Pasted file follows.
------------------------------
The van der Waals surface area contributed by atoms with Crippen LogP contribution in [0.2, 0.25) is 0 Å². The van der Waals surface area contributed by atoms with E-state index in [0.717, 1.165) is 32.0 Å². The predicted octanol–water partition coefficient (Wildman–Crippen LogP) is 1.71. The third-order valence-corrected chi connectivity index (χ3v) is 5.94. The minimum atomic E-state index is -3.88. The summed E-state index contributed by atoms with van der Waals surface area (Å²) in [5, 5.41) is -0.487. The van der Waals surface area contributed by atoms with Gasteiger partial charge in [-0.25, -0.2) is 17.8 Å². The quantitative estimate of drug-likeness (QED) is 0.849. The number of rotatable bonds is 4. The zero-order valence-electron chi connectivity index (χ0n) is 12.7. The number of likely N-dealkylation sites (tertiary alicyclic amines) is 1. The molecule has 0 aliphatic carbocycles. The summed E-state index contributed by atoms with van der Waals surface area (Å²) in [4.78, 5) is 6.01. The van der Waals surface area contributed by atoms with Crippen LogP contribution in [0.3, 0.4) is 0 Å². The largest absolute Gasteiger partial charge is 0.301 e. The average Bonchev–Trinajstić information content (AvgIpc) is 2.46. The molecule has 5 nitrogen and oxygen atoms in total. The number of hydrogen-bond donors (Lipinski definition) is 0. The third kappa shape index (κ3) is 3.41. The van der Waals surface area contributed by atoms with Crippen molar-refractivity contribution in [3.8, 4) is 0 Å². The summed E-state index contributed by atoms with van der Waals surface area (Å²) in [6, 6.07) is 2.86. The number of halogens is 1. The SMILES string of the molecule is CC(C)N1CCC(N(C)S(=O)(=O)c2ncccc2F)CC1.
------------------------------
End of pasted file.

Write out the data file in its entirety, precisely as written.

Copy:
The van der Waals surface area contributed by atoms with Crippen LogP contribution in [0.2, 0.25) is 0 Å². The van der Waals surface area contributed by atoms with E-state index in [0.717, 1.165) is 32.0 Å². The predicted octanol–water partition coefficient (Wildman–Crippen LogP) is 1.71. The third-order valence-corrected chi connectivity index (χ3v) is 5.94. The minimum atomic E-state index is -3.88. The summed E-state index contributed by atoms with van der Waals surface area (Å²) in [5, 5.41) is -0.487. The van der Waals surface area contributed by atoms with Gasteiger partial charge in [-0.25, -0.2) is 17.8 Å². The quantitative estimate of drug-likeness (QED) is 0.849. The number of rotatable bonds is 4. The zero-order valence-electron chi connectivity index (χ0n) is 12.7. The number of likely N-dealkylation sites (tertiary alicyclic amines) is 1. The molecule has 0 aliphatic carbocycles. The summed E-state index contributed by atoms with van der Waals surface area (Å²) in [4.78, 5) is 6.01. The van der Waals surface area contributed by atoms with Crippen LogP contribution in [0.3, 0.4) is 0 Å². The largest absolute Gasteiger partial charge is 0.301 e. The average Bonchev–Trinajstić information content (AvgIpc) is 2.46. The molecule has 5 nitrogen and oxygen atoms in total. The number of hydrogen-bond donors (Lipinski definition) is 0. The third kappa shape index (κ3) is 3.41. The van der Waals surface area contributed by atoms with Crippen molar-refractivity contribution in [3.8, 4) is 0 Å². The summed E-state index contributed by atoms with van der Waals surface area (Å²) in [6, 6.07) is 2.86. The number of halogens is 1. The SMILES string of the molecule is CC(C)N1CCC(N(C)S(=O)(=O)c2ncccc2F)CC1.